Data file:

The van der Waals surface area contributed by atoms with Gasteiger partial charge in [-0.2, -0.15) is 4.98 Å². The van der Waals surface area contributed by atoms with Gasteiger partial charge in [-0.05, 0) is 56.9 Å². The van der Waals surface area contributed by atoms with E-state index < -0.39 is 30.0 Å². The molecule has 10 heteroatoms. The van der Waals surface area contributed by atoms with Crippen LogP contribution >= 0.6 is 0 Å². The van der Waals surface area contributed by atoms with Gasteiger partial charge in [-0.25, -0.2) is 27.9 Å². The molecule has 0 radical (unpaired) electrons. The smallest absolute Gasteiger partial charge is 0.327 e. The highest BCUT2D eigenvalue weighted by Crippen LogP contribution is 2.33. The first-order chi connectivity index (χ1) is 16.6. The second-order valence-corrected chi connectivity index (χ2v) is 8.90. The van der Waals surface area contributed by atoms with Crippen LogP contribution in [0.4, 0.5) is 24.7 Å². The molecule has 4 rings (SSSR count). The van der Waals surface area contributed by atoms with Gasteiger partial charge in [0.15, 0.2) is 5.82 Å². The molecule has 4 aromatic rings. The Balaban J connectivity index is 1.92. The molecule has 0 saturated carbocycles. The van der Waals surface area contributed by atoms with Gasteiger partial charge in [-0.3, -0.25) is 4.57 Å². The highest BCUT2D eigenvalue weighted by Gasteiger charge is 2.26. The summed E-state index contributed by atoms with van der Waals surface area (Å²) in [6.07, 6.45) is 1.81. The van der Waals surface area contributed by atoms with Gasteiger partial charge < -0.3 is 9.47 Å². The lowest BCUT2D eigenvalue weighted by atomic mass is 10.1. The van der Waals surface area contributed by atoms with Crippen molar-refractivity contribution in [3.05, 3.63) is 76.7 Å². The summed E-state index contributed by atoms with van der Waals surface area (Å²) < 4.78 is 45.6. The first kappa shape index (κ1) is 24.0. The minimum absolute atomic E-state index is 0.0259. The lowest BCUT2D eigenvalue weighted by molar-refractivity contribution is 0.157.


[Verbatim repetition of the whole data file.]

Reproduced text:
The van der Waals surface area contributed by atoms with Gasteiger partial charge in [-0.2, -0.15) is 4.98 Å². The van der Waals surface area contributed by atoms with Gasteiger partial charge in [-0.05, 0) is 56.9 Å². The van der Waals surface area contributed by atoms with E-state index < -0.39 is 30.0 Å². The molecule has 10 heteroatoms. The van der Waals surface area contributed by atoms with Crippen LogP contribution >= 0.6 is 0 Å². The van der Waals surface area contributed by atoms with Gasteiger partial charge in [-0.25, -0.2) is 27.9 Å². The molecule has 0 radical (unpaired) electrons. The smallest absolute Gasteiger partial charge is 0.327 e. The highest BCUT2D eigenvalue weighted by Crippen LogP contribution is 2.33. The first-order chi connectivity index (χ1) is 16.6. The second-order valence-corrected chi connectivity index (χ2v) is 8.90. The van der Waals surface area contributed by atoms with Crippen LogP contribution in [0.4, 0.5) is 24.7 Å². The molecule has 4 rings (SSSR count). The van der Waals surface area contributed by atoms with Gasteiger partial charge in [0.15, 0.2) is 5.82 Å². The molecule has 4 aromatic rings. The Balaban J connectivity index is 1.92. The molecule has 0 saturated carbocycles. The van der Waals surface area contributed by atoms with Gasteiger partial charge in [-0.3, -0.25) is 4.57 Å². The highest BCUT2D eigenvalue weighted by Gasteiger charge is 2.26. The summed E-state index contributed by atoms with van der Waals surface area (Å²) in [6.07, 6.45) is 1.81. The van der Waals surface area contributed by atoms with Gasteiger partial charge < -0.3 is 9.47 Å². The lowest BCUT2D eigenvalue weighted by atomic mass is 10.1. The van der Waals surface area contributed by atoms with Crippen molar-refractivity contribution in [3.05, 3.63) is 76.7 Å². The summed E-state index contributed by atoms with van der Waals surface area (Å²) < 4.78 is 45.6. The first kappa shape index (κ1) is 24.0. The minimum absolute atomic E-state index is 0.0259. The lowest BCUT2D eigenvalue weighted by molar-refractivity contribution is 0.157.